```
ID = -> x { x } # Why is the identity function not in the core lib?
f = <<-HERE
0101
1010
1311
0101
1311
431
1010
431
420
HERE
Hash[f.lines.map(&:to_i).group_by(&ID).map {|n, ns| [n, ns.size] }]
# { 101 => 2, 1010 => 2, 1311 => 2, 431 => 2, 420 => 1 }
```

You simply group the numbers by themselves using `Enumerable#group_by`

, which gives you something like

```
{ 101 => [101, 101], 420 => [420] }
```

And then you `Enumerable#map`

the value arrays to their lengths, i.e. `[101, 101]`

becomes `2`

. Then just convert it back to a `Hash`

using `Hash::[]`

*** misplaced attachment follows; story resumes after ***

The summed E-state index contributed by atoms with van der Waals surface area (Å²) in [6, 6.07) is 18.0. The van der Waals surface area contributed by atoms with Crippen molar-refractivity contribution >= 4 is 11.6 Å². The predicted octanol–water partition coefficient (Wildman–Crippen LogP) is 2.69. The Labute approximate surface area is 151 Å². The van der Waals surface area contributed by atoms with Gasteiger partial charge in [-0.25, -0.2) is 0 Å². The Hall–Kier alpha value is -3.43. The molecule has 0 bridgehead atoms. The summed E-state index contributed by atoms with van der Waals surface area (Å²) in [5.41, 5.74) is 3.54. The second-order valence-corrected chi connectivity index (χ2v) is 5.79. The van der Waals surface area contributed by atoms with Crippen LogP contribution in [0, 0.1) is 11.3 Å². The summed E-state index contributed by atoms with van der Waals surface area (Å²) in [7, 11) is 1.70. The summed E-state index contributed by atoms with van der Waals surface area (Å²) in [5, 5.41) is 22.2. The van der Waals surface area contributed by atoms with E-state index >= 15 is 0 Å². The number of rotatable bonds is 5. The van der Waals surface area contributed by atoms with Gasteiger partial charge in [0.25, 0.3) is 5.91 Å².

.

However, if you are willing to use a third-party library, it becomes even more trivial, because if you use a `MultiSet`

data structure, the answer falls out naturally. (A `MultiSet`

is like a `Set`

, except that an item can be added multiple times and the `MultiSet`

will keep count of how often an item was added – which is exactly what you want.)

```
require 'multiset' # Google for it, it's so old that it isn't available as a Gem
Multiset[*f.lines.map(&:to_i)]
# => #<Multiset:#2 101, #2 1010, #2 1311, #2 431, #1 420>
```

Yes, that's it.

That's the beatiful thing about using the right datastructure: your algorithms become massively simpler. Or, in this particular case, the algorithm just *vanishes*.

I've written more about using `MultiSet`

s for solving this exact problem at

`0101`

isn't a number, it's a string. – Andrew Grimm May 2 '11 at 23:53